In a hastily arranged meeting with its neighbors, Egypt tried last week to forge a joint regional anti-piracy strategy, to no avail. The United Nations has authorized asset freezes and travel bans, despite the fact that Somali pirates live off cash ransoms dropped from helicopters. NATO has dispatched several warships, but like the US and the EU, points out that it has no jurisdiction to attack hijacked ships. The possibility of attacking pirate ships is rarely addressed.

The United States has been particularly feeble. Last week the US Navy told shipping companies to ensure their own security by hiring private contractors. Yet over three years ago Navy Admiral Michael Mullin, now Chairman of the Joint Chiefs of Staff, suggested a global security partnership to tackle maritime piracy and terrorism. The only result is the US-run Global Fleet Station, a pilot version of which was launched last year in the Caribbean, suggesting the US is either living in the past or watching too many movies.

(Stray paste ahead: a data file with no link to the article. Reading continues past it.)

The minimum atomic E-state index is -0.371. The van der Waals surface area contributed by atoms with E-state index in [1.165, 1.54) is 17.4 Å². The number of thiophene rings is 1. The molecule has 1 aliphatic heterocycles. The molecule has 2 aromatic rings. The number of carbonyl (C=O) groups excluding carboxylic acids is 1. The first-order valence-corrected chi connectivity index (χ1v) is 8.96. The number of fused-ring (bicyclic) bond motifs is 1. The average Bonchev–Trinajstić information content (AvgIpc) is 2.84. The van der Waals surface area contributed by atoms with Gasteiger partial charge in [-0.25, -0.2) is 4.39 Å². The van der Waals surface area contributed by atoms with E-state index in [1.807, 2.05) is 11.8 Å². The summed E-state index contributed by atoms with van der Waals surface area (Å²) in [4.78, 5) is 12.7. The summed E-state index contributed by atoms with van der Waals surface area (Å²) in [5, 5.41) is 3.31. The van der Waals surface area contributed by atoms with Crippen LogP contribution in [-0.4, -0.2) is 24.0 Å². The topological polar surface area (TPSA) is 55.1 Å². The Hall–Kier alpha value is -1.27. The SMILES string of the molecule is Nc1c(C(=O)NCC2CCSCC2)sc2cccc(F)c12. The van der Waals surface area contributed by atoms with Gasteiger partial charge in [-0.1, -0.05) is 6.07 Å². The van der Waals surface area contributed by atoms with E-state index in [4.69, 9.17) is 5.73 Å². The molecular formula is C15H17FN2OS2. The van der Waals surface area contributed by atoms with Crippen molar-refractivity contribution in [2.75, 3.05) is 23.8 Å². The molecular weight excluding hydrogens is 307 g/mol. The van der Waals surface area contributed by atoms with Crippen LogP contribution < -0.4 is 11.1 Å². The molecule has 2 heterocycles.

Contrast all this with the confident clarity coming from India. Ever since Indian shipowners and seafarers' unions outlined the pirate threat – tens of thousands of Indian sailors and more than a third of India's sea trade pass through the region every year – Delhi has moved with laser-like focus. The navy dispatched a warship to the region in mid-October, and its personnel have in recent weeks foiled three attempted hijackings and sunk a pirate mother ship – the only nation to do so. Last week the Indian government authorized hot pursuit of pirate vessels, announced the imminent dispatch of three more warships and a reconnaissance aircraft and urged the United Nations to orchestrate joint action. The International Maritime Bureau has praised India's response and urged the international community to follow it.